SCOTUS Has Cleared the Way for Trump’s Withheld Documents. Here’s What To Know.
Yesterday, former President Trump suffered a resounding defeat at the Supreme Court, despite having appointed three of the justices on it, all of whom ruled against him. At issue are some 724 pages of documents over which Trump had attempted to assert executive privilege. His lawyers had filed suit on October 18, 2021 to stop the National Archives from producing the documents, even though Joe Biden, as the sitting president, had waived privilege over them.
There are two main things to understand about the ruling and these documents. First, and contrary to what many incorrectly believe, Trump did not lose his case because he is no longer the president and therefore he doesn’t have the power to assert executive privilege. Rather, he would have lost the case even if he were the incumbent. Second, and quite tantalizingly, the tranches of documents appear to comprise evidence related to the conspiracy within the White House to hang on to power despite losing the electoral college vote.
Trump Lost Because of the Strong National Interest Congress Demonstrated in Obtaining the Documents
The Supreme Court seemed in no mood to decide more than it had to in this case, and so it sought a narrow ruling. As part of its 68-page opinion, the Court of Appeals for the D.C. Circuit explained that Congress had a “uniquely weighty interest in investigating the causes and circumstances of the January 6th attack so that it can adopt measures to better protect the Capitol Complex, prevent similar harm in the future, and ensure the peaceful transfer of power.” Because the interest here shown by Congress was so high, this provided an independent ground to deny Trump’s request—one that did not even reach the question of what force and effect a former president’s assertion of executive privilege has.
In the past, when it was former President Nixon who sought to keep presidential records from being produced, it was enough to overcome a sitting president’s assertion of executive privilege to assert as a strong, countervailing interest the “right to every person’s evidence” in a criminal proceeding. Allowing Nixon’s assertion of privilege to prevail there would have seriously impeded the basic functioning of the court system. In Trump’s case, the Court of Appeals found that the interests asserted by the January 6 Committee were equally essential, and that to “allow the privilege of a no-longer sitting President to prevail over Congress’s need to investigate a violent attack on its home and its constitutional operations” would similarly gravely impair the basic function of the legislature.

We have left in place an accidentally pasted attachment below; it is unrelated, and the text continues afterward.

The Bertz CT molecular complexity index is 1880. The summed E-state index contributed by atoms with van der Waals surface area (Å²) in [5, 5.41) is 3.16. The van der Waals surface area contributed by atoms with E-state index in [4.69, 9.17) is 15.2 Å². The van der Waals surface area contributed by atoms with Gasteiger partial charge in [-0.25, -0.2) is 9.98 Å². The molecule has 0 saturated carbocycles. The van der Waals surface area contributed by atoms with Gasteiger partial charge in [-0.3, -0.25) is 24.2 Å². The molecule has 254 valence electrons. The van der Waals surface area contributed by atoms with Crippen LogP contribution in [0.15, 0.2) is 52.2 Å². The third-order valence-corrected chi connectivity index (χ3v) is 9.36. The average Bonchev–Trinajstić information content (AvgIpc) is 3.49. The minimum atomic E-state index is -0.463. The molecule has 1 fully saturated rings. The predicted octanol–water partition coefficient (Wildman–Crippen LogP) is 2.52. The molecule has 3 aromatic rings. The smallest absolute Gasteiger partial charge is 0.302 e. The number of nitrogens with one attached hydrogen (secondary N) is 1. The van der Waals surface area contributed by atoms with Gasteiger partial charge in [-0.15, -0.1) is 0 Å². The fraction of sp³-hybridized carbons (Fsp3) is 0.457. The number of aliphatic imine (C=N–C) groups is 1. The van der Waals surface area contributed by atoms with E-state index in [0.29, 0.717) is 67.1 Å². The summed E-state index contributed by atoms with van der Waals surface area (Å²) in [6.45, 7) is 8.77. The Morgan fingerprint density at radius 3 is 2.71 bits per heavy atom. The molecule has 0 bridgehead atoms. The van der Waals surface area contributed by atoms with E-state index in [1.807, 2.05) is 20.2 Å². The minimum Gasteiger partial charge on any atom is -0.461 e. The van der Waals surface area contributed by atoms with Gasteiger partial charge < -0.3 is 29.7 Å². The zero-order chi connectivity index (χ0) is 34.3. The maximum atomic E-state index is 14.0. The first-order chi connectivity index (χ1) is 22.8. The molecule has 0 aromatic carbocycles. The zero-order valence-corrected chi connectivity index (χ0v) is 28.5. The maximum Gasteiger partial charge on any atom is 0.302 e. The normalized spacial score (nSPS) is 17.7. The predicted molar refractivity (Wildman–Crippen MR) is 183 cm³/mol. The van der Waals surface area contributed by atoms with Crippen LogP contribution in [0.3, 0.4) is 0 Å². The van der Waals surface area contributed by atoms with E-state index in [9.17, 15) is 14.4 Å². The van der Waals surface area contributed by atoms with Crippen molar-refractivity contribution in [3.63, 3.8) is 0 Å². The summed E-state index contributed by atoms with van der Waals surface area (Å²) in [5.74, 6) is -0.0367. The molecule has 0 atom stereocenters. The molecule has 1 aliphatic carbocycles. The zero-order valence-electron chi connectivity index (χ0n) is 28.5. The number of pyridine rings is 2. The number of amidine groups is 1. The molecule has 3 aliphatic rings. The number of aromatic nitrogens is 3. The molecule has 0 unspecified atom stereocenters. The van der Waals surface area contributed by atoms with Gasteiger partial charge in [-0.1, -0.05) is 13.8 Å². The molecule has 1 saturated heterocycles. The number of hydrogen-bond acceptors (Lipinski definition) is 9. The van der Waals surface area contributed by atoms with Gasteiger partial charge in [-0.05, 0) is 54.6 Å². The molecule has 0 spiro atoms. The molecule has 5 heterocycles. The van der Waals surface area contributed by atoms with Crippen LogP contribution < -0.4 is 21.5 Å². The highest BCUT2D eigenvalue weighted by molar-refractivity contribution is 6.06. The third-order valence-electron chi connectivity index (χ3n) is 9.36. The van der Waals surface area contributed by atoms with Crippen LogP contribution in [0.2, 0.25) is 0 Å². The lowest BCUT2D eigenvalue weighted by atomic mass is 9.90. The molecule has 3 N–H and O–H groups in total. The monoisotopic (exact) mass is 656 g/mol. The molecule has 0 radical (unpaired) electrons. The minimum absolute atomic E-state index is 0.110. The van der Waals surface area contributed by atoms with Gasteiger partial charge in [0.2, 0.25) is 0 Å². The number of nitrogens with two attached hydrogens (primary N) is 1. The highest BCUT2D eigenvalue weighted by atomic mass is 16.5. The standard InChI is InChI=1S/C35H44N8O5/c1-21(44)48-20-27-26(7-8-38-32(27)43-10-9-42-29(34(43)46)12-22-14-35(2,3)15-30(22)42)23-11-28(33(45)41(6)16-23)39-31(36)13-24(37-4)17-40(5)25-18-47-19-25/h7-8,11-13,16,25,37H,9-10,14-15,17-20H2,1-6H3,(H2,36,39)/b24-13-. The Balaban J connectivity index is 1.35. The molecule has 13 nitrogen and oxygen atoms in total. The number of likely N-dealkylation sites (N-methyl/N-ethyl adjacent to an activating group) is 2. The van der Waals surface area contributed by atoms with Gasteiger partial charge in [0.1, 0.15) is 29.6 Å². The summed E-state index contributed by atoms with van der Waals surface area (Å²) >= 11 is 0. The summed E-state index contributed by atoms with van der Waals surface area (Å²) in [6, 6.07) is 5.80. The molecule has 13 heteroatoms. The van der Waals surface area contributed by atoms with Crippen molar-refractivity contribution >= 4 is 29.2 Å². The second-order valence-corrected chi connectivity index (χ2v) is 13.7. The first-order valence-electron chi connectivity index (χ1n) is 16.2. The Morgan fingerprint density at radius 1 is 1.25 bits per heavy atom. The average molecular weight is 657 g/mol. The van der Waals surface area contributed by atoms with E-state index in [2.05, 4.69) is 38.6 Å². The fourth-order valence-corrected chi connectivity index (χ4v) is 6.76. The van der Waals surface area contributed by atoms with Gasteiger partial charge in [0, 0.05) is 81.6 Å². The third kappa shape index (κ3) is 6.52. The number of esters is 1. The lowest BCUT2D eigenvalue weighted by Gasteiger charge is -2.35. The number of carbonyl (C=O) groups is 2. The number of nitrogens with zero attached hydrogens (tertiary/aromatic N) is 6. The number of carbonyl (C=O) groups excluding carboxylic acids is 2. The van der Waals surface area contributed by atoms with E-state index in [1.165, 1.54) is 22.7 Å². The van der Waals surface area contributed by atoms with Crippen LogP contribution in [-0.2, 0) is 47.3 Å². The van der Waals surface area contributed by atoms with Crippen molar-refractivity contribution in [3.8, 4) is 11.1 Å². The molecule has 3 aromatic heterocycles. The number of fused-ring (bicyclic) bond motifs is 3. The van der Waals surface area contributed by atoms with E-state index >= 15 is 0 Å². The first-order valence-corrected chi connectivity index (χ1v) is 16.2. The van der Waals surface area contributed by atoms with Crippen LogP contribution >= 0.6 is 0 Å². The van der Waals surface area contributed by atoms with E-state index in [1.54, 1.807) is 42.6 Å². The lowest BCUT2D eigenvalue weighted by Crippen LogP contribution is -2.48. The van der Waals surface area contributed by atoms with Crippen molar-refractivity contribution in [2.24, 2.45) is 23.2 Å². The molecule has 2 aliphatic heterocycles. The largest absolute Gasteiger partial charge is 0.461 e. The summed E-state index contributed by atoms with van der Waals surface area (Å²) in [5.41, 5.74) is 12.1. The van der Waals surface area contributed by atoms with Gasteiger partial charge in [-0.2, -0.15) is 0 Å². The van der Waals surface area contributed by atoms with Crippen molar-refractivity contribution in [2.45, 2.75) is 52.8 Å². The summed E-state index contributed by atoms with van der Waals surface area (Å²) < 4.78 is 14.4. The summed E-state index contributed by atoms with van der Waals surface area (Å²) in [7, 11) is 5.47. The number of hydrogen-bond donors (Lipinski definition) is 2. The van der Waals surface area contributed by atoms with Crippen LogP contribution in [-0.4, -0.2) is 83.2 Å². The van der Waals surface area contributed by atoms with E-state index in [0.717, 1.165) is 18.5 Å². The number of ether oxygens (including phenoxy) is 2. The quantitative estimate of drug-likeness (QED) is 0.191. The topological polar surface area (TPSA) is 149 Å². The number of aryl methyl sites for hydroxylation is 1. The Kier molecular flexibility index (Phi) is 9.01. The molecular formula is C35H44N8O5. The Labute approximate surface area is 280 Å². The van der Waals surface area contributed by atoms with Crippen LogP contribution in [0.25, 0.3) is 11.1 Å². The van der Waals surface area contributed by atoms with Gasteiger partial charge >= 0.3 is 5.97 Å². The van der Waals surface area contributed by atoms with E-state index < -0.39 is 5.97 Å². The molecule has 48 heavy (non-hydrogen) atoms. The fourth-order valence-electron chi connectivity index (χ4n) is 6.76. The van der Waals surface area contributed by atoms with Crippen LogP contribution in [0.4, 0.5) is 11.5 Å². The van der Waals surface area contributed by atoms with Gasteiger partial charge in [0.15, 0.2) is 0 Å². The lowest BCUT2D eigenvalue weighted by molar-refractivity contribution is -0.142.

Seizing upon this logic, the Supreme Court, in its single paragraph, unsigned ruling, punted the more difficult legal question. It agreed with the Court of Appeals that “President Trump’s claims would have failed even if he were the incumbent” and therefore his “status as a former President necessarily made no difference to the court’s decision.”
By declining to reach the question of how strong a former president’s assertion of executive privilege is relative to the sitting president, the Supreme Court left that question slightly open in the ongoing criminal contempt case of Steve Bannon and potentially that of Mark Meadows and others. But the logic of it can be extended to those instances as well. After all, if the former president in the face of such strong national interest cannot keep his own records from being produced, it logically follows that people like Bannon, Meadows and others cannot hide behind an even weaker, indirect assertion of executive privilege. Indeed, according to the Supreme Court’s own reasoning, they could not even do so if Trump were still the president.
If the Justice Department and the courts agree, as they should, then it will become far easier to compel testimony and the production of documents from parties who are claiming that Trump’s executive privilege somehow shields them.